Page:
The Society For Information Display’s Display Week is now live – virtual like most things, still.
It is a display nerd fest that is aimed much more at engineers than end-users, and it is a serious challenge for people like me who never even mused about a career in advanced polymers or electrical engineering.
I know enough to at least virtually walk the aisles and pick out some things here and there I understand and find interesting, but don’t ask me to explain how things work.
The event is heavy on conference and technical presentations – slide after slide of math formulae and charts – but there is also a virtual exhibit hall I am taking the afternoon (as a start) to wander around.
This is a fairly light and accessible slide from DSCC’s Business Conference … as you can see, even the business-y stuff is pretty deep.
First up, the materials division of BenQ – which has some sort of double-sided projection film that allows a pro AV design to have a pair of OLED transparent displays back to back, playing different content.
“Two different contents can be projected on a single glass at the same time with a wide viewing angle and high image quality,” says BenQ. “This new technology reduces the environmental interference from lights and hot-spot on the screen during projection. All viewers can see the excellence in image quality, color, contrast, resolution, clarity, with clarity no matter at which angle.”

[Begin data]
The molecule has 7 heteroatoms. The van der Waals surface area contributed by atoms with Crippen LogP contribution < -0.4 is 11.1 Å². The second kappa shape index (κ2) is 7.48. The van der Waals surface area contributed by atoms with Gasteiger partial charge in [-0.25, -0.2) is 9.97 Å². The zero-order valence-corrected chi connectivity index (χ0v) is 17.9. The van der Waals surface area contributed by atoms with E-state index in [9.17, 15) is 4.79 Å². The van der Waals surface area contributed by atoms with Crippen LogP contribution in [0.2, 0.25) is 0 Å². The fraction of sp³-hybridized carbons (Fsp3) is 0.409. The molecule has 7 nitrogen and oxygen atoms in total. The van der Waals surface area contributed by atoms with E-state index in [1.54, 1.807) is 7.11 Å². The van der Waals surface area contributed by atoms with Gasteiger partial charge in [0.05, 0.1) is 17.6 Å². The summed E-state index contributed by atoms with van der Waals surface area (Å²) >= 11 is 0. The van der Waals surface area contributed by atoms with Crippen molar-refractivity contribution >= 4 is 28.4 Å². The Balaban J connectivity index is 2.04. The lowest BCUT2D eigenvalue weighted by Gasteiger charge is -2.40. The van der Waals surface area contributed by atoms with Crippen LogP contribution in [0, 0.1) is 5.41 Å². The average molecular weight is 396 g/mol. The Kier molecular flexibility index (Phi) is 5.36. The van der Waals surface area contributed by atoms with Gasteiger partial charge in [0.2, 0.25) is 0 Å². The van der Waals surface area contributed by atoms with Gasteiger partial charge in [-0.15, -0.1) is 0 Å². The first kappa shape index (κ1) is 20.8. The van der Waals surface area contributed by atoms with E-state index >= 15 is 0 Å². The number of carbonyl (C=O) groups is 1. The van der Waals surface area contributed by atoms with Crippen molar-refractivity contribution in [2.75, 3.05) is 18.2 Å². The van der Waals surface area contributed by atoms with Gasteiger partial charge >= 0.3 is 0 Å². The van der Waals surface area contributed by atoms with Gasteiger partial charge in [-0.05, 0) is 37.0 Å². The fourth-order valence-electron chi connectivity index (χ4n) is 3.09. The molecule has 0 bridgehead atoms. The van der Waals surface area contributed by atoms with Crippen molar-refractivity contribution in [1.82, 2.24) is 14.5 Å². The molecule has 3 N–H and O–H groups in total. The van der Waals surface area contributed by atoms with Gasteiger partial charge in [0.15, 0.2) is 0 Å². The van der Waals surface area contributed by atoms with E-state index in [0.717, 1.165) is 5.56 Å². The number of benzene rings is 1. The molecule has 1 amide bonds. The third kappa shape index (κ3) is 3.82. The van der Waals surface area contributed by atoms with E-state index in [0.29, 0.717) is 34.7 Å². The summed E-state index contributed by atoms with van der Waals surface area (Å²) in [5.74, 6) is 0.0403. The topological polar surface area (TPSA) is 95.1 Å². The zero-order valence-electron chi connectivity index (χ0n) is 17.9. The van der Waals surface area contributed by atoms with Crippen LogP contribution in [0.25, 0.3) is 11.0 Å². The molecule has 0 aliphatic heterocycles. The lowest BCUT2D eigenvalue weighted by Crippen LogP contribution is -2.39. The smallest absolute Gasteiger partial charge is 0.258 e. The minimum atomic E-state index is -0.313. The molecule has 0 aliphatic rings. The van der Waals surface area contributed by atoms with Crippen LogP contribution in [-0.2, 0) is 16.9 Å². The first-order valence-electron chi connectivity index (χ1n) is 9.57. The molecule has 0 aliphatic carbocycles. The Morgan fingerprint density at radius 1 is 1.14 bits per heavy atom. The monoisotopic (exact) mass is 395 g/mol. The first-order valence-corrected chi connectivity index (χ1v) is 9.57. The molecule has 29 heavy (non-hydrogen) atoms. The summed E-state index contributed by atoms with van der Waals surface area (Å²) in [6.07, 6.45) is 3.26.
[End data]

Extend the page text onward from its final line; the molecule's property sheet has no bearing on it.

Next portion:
Normally with a transparent OLED, which is self-emissive and doesn’t have a backlight, seeing the screen content on one side means on the back side it would be the same content, but reversed.
The demo video suggests there is a substantial sheet of glass or plastic in between the two back to back OLEDs, which maybe (see my earlier qualifier about my absence of engineering cred) kills the reverse image from being visible from the back-end.
The use-case suggested here is two gamers who could play a head to head match and stare each other down through the OLED sheets.
Big hmmmm on that. That’s a tiny niche for what is already a very niche product. Transparent OLEDs have a lot of zeroes in the retail price, so the gamers may have to be sports stars who don’t look at trivial things like prices.
I’m not sure how else this might be used.
BenQ is also touting an optical film that can b applied to mini and microLED to enhance contrast levels, and a film that reduces eye strain for wide angle views and reflection.